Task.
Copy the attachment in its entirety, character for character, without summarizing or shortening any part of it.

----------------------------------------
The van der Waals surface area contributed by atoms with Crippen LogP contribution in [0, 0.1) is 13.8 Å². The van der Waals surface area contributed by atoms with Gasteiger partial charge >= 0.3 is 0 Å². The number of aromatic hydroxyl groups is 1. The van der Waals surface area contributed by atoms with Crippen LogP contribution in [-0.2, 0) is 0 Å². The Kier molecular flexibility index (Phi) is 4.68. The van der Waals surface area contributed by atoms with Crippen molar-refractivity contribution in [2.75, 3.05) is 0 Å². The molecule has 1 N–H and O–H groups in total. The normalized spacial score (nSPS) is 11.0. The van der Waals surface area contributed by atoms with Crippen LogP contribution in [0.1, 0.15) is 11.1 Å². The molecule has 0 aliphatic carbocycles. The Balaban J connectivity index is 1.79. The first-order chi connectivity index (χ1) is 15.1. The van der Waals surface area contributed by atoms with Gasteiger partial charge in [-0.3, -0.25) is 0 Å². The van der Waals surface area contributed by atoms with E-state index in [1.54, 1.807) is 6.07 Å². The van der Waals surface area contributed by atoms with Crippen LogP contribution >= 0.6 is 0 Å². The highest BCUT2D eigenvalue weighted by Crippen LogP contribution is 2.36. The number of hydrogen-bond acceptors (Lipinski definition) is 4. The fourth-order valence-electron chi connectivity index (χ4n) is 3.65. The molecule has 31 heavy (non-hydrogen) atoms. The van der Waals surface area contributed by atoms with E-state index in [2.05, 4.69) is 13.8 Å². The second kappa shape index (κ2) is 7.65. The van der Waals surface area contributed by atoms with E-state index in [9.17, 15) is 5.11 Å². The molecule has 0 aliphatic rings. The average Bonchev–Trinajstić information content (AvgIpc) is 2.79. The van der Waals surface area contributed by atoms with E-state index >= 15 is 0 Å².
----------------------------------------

The van der Waals surface area contributed by atoms with Crippen LogP contribution in [0, 0.1) is 13.8 Å². The van der Waals surface area contributed by atoms with Gasteiger partial charge >= 0.3 is 0 Å². The number of aromatic hydroxyl groups is 1. The van der Waals surface area contributed by atoms with Crippen LogP contribution in [-0.2, 0) is 0 Å². The Kier molecular flexibility index (Phi) is 4.68. The van der Waals surface area contributed by atoms with Crippen molar-refractivity contribution in [2.75, 3.05) is 0 Å². The molecule has 1 N–H and O–H groups in total. The normalized spacial score (nSPS) is 11.0. The van der Waals surface area contributed by atoms with Crippen LogP contribution in [0.1, 0.15) is 11.1 Å². The molecule has 0 aliphatic carbocycles. The Balaban J connectivity index is 1.79. The first-order chi connectivity index (χ1) is 15.1. The van der Waals surface area contributed by atoms with Gasteiger partial charge in [-0.3, -0.25) is 0 Å². The van der Waals surface area contributed by atoms with E-state index in [1.54, 1.807) is 6.07 Å². The van der Waals surface area contributed by atoms with Crippen LogP contribution >= 0.6 is 0 Å². The highest BCUT2D eigenvalue weighted by Crippen LogP contribution is 2.36. The number of hydrogen-bond acceptors (Lipinski definition) is 4. The fourth-order valence-electron chi connectivity index (χ4n) is 3.65. The molecule has 31 heavy (non-hydrogen) atoms. The van der Waals surface area contributed by atoms with E-state index in [2.05, 4.69) is 13.8 Å². The second kappa shape index (κ2) is 7.65. The van der Waals surface area contributed by atoms with E-state index in [9.17, 15) is 5.11 Å². The molecule has 0 aliphatic rings. The average Bonchev–Trinajstić information content (AvgIpc) is 2.79. The van der Waals surface area contributed by atoms with E-state index >= 15 is 0 Å².